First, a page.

Death by ocean warming & acidification


Terrestrials like us humans can experience warm air currents and escape from them by switching on an air conditioner. Fear is in the air that we will not be able to sustain this escapism for far too long.

With almost certainty, scientists have been warning that greenhouse gases such as carbon dioxide could eventually lead to catastrophic climate change. This leaves us with two options: fight or flight. Either way, it needs one to believe that anthropogenic climate change could be a possibility. While some think that this might be a grand political manipulation at work, it might as well be a prediction that needs some time to prove itself.

(Image credit: Lorenzo Tondi on WordPress)

Well, we have a choice to make. A choice that can be made easy by scientific studies that not only observe the temperature of the earth’s atmosphere, but also what covers 70 percent of it – the oceans.

When greenhouse gases make their way into the ocean, we have Ocean Acidification (direct effect via CO2 absorption) and rising ocean temperature (indirect effect via heat absorption caused by CO2 in the air).

Ocean acidification explained:

Ocean acidification is the process by which the acidity of oceans increase with an increase in carbon dioxide absorption. Here’s how it goes:

  • CO2 + water –> carbonic acid (H2CO3)
  • H2CO3 + water –> HCO3(-) ions + H(+) ions
  • More CO2 = More H(+) ions = More acidity (decrease in pH)

(HCO3(-) ions are bicarbonate ions, CO3(2-) ions are carbonate ions)

This is natural. Now let’s put some more CO2 in those reactions. We get this:

  • More CO2 –> More H2CO3 = More HCO3(-) ions
  • HCO3(-) –> CO3(2-) ions + H(+) ions
  • More decrease in pH with more H(+) ions here

This disturbs the chemical equilibrium of the ocean and the reaction reverses. We now have:

  • CO3(2-) ions + H(+) ions –> HCO3(-)
  • This means we have a lot of bicarbonate ions floating around and less of carbonate ions.

CO3(2-) is a friend of sea shells. It needs it for shell formation. The reaction for shell formation is:

CO3(2-) + Ca(2+) –> CaCO3 (calcium carbonate)

With less of carbonate ions, we have less of calcium carbonate. How can these sea shells possibly build their homes without it?

Effects of ocean warming & acidification:

Although heat and CO2 absorption are a part of a natural cycles: carbon cycle and heat cycle, scientific observations show the cycles are off balance. Scientists have observed amplified natural events: El Nino (warm currents) and La Nina (cold currents). This disturbance in balance is seen as a change in aquatic animals in their structure or behavior. While some aquatic animals like the Gorgorian corals are adapting to it, many are on the verge of expiry, or at least are getting fatally attracted to their own death.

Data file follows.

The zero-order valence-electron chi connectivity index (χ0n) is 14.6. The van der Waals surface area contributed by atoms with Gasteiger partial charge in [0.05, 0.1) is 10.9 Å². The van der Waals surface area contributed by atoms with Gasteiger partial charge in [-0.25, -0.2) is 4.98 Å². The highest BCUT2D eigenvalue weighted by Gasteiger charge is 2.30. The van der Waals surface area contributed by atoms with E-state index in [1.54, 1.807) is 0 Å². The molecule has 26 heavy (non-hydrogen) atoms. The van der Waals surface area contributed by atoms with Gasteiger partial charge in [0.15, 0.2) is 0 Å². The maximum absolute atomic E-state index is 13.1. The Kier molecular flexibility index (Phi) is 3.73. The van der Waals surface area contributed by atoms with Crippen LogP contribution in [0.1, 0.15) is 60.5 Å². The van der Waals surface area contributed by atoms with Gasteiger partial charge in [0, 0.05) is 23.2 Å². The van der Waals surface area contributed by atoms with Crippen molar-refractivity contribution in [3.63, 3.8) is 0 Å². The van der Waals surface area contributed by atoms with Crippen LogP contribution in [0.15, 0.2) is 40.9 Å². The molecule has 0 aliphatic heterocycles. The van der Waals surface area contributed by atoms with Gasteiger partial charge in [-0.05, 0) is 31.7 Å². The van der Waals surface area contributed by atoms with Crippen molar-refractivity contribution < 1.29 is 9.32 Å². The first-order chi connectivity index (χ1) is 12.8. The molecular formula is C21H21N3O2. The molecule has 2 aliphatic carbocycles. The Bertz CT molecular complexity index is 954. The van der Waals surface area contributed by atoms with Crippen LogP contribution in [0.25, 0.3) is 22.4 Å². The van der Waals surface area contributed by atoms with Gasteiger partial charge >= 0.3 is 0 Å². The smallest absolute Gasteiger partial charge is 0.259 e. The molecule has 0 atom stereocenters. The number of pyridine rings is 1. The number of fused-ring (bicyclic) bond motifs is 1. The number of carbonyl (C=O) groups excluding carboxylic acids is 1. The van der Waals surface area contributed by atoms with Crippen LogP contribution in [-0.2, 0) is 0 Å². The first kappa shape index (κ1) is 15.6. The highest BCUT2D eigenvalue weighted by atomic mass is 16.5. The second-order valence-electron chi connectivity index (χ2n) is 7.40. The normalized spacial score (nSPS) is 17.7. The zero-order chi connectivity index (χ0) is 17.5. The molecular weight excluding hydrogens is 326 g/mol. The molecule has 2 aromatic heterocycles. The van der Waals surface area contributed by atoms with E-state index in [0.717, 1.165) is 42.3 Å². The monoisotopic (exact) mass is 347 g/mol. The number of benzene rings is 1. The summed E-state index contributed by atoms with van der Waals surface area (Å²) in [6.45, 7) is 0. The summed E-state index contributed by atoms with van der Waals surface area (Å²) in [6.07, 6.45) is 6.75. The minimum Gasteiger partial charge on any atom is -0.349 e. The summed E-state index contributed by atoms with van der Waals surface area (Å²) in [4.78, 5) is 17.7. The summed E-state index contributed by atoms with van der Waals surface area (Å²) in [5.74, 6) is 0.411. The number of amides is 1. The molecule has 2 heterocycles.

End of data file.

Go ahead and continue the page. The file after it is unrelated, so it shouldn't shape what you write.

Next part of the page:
When such natural processes go off balance without human involvement, we still have loss of species. For example, if a meteor strikes our planet, big or small, it does have an effect on our planet. This is because for many processes, Earth can be considered as a closed system: wherein mass and energy stay in a loop and do not go out of the atmosphere. For example, sunlight entering the earth. Much of it stays inside. In the case of meteor though, it can be said to be an open system because there was an addition of mass into the Earth’s system. Considering the lower probability of a meteor strike, Earth can be considered as a closed system. Anthropogenic activities accelerate these processes leaving them no time to get back into the loop. Every species adapts to changes in a different way. Although we cannot control all the processes and it could be arrogant to think so that we can, we can at least try to understand them. We are a part of this problem and whatever we do is going to affect us someday. What’s more shocking is that the very things that can help us study the oceans are disappearing: corals. They have a history to tell just like ice cores.

What are scientists doing about this?

They are tackling this problem via two ways: preventive and curative strategies. Preventive strategies include reduction in atmospheric carbon dioxide and creation of accurate ocean acid mapping devices. Curative strategies include iron fertilization and extraction of carbonic acid from water. Both of the strategies need extensive studies still.

What can we do about this?

Let’s not turn our back on global warming reports on the basis of lack of certainty or proof. Let’s encourage more scientific studies and theories. There are oceans of unknowns to discover.

This article was first published on  LinkedIn.

4 thoughts on “Death by ocean warming & acidification

    1. Thanks for sharing such an important interview, Dirk. I came across a few things that particularly concerned me:
      – CO2 is absorbed more in colder waters. I didn’t think of this before. It is simple. As the temperature increases, gases come out of water. As the temperature decreases, more and more gases become soluble in water.
      – how phytoplankton decide to the quality of our atmosphere by giving off oxygen. If we conduct a survey on how many people know where half of our planet’s oxygen comes from, wonder what will the number be.


  1. Nice.. it makes you think. Keep the good work going on :)

    On Fri, May 2, 2014 at 12:24 AM, Anuja Sawant


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